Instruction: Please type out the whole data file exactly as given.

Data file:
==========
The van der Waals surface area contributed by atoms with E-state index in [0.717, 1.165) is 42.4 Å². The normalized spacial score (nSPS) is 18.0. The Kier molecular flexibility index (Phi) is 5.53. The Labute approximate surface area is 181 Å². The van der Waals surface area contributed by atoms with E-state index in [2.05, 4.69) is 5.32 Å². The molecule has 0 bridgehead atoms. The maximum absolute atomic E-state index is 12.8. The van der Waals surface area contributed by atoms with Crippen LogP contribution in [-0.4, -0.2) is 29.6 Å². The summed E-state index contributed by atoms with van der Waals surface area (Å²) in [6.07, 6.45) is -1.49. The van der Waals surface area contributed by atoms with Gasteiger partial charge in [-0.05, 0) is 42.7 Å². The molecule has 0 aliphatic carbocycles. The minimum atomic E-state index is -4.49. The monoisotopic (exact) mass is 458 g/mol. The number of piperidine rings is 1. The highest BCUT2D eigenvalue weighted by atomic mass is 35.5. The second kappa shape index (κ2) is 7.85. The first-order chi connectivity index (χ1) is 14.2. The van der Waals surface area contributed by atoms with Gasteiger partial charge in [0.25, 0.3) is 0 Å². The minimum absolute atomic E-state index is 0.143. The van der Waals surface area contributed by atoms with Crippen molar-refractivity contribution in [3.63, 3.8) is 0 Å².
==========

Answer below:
The van der Waals surface area contributed by atoms with E-state index in [0.717, 1.165) is 42.4 Å². The normalized spacial score (nSPS) is 18.0. The Kier molecular flexibility index (Phi) is 5.53. The Labute approximate surface area is 181 Å². The van der Waals surface area contributed by atoms with E-state index in [2.05, 4.69) is 5.32 Å². The molecule has 0 bridgehead atoms. The maximum absolute atomic E-state index is 12.8. The van der Waals surface area contributed by atoms with Crippen LogP contribution in [-0.4, -0.2) is 29.6 Å². The summed E-state index contributed by atoms with van der Waals surface area (Å²) in [6.07, 6.45) is -1.49. The van der Waals surface area contributed by atoms with Gasteiger partial charge in [-0.05, 0) is 42.7 Å². The molecule has 0 aliphatic carbocycles. The minimum atomic E-state index is -4.49. The monoisotopic (exact) mass is 458 g/mol. The number of piperidine rings is 1. The highest BCUT2D eigenvalue weighted by atomic mass is 35.5. The second kappa shape index (κ2) is 7.85. The first-order chi connectivity index (χ1) is 14.2. The van der Waals surface area contributed by atoms with Gasteiger partial charge in [0.25, 0.3) is 0 Å². The minimum absolute atomic E-state index is 0.143. The van der Waals surface area contributed by atoms with Crippen molar-refractivity contribution in [3.63, 3.8) is 0 Å².